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Commencement Speaker Carrie Morgridge Leaves 2023 Graduates With Message of ‘Common Sense’

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Emma Atkinson

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A row of graduates look to the stage at DU's 2023 spring commencement.

“If you acquire an education, you have it forever. This is the gift of higher education.”

Those are the words that University of Denver Chancellor Jeremy Haefner asked students to reflect on at the spring 2023 graduate commencement ceremony on June 9. On the warm, sunny Friday in Denver, more than 500 graduate and doctoral students gathered in Magness Arena to celebrate the conferring of their degrees. In total, more than 2,400 graduate and doctoral students will receive their degrees this spring.

The message of gifts and giving continued throughout the day, as the University awarded philanthropist Carrie Morgridge an honorary Doctorate of Education as the ceremony’s commencement speaker. As well as serving on DU’s Board of Trustees for more than 10 years and heading up the Morgridge Family Foundation, Morgridge and her husband John are the benefactors of the Morgridge College of Education.

“And that’s just the beginning of Carrie’s impact,” Haefner says. “[It’s] hard to overstate. Her drive, generosity and vision are truly inspiring, and I’m thrilled she is here to celebrate you all—the next generation of DU alumni committed to serving the public good.”

Morgridge began her remarks with a nod to the family, friends and loved ones of graduates who have supported them throughout their academic and professional journeys at DU.

“There is so much to celebrate—not only today, but for a lifetime,” she says. “As you celebrate the culmination of years of hard work and dedication, your graduation from the University of Denver represents a significant milestone, and you should be proud of the achievements that have brought you here today.”

Morgridge touched on the impact of DU’s 4D Experience and its importance to the University’s vision for the future. She also acknowledged and outlined the four dimensions of DU’s holistic approach to education: Intellectual growth, purpose, well-being and character.

“We all know DU is well known for being a ‘private institution dedicated to the public good.’ That’s probably what brought you to this great university,” she says. “Your DU graduate degree is a sign that you have not only invested in your future, you also obtained your advanced degree from an institution that is truly leading the way.”

After a year of success, she saluted the accomplishments of DU’s graduate student-athletes, lauding the exploits of DU’s women’s gymnastics, men’s hockey, women’s lacrosse, men’s and women’s skiing and men’s soccer teams. Morgridge cheered and whooped as she named the leaders from each team who were graduating.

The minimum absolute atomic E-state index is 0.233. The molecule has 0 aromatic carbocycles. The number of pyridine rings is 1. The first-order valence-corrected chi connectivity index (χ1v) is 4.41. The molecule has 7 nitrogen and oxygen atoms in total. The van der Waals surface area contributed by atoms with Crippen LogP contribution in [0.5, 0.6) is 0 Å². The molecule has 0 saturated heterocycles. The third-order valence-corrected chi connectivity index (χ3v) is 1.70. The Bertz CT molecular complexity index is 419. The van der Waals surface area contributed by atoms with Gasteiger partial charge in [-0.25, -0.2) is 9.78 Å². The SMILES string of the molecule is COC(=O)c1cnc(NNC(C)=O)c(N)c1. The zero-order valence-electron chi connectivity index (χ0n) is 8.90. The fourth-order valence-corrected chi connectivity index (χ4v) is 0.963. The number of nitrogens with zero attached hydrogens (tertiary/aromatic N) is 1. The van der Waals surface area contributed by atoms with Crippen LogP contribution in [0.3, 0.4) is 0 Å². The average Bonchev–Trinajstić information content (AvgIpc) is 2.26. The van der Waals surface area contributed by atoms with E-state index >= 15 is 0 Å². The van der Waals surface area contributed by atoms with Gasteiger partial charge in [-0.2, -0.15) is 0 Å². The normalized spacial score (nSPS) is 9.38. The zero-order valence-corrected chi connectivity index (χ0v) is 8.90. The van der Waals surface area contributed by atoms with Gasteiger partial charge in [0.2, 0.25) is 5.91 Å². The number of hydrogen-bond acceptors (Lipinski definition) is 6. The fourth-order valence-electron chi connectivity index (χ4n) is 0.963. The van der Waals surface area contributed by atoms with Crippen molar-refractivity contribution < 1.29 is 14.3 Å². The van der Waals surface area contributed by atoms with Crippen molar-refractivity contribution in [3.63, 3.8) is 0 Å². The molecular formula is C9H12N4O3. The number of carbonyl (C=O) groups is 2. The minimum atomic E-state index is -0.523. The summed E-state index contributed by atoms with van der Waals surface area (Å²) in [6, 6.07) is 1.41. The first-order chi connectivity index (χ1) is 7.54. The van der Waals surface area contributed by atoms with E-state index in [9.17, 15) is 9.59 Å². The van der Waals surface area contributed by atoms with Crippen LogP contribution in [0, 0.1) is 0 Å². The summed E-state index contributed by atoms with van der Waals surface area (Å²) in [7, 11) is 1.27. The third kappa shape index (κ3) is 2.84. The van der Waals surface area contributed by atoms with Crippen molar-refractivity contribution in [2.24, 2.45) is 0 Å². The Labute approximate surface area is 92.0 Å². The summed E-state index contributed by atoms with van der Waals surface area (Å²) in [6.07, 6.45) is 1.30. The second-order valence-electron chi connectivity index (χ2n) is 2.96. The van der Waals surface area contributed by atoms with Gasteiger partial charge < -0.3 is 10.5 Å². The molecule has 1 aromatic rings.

And Morgridge couldn’t continue with her speech without a special mention of the graduates from the Morgridge College of Education, she says.

“The Morgridge College of Ed is training teachers for tomorrow, school leaders, counselors, school psychologists, researchers and information scientists—all to help accelerate access to GREAT education and mental health services in Colorado and beyond,” she says, smiling. “I’m like a proud mama bear.”

Morgridge’s remarks continued with an ode to common sense, something that she said “often comes in handy” for her and her team at the Morgridge Family Foundation.

“I seem to use common sense on a daily basis—the same way I use my ChatGPT,” she says, laughing. “So, I hope these iconic phrases are helpful for you too. Not just for today, but for a lifetime.”

Then began declarations of call-and-response, with Morgridge asking the audience to finish a series of well-known common sense phrases.

“Actions speak louder than…” she paused.

“Words!” the crowd responded.

“If it ain’t broke…don’t fix it!”

“Don’t put all your eggs…in one basket!”

“The early bird…catches the worm!”

Morgridge closed her remarks with a quote famously attributed to President Abraham Lincoln.

“You can please some of the people some of the time, all of the people some of the time, some of the people all of the time, but you can never please all of the people all of the time,” she says.

Morgridge encouraged the graduates to think about their own common-sense values as they carried their DU degrees and experiences into the world.

“In conclusion, let us always remember the importance of common sense in our daily lives,” she says. “It is not just a simple concept, but a guiding principle that can help us make better decisions and navigate through life’s challenges.”

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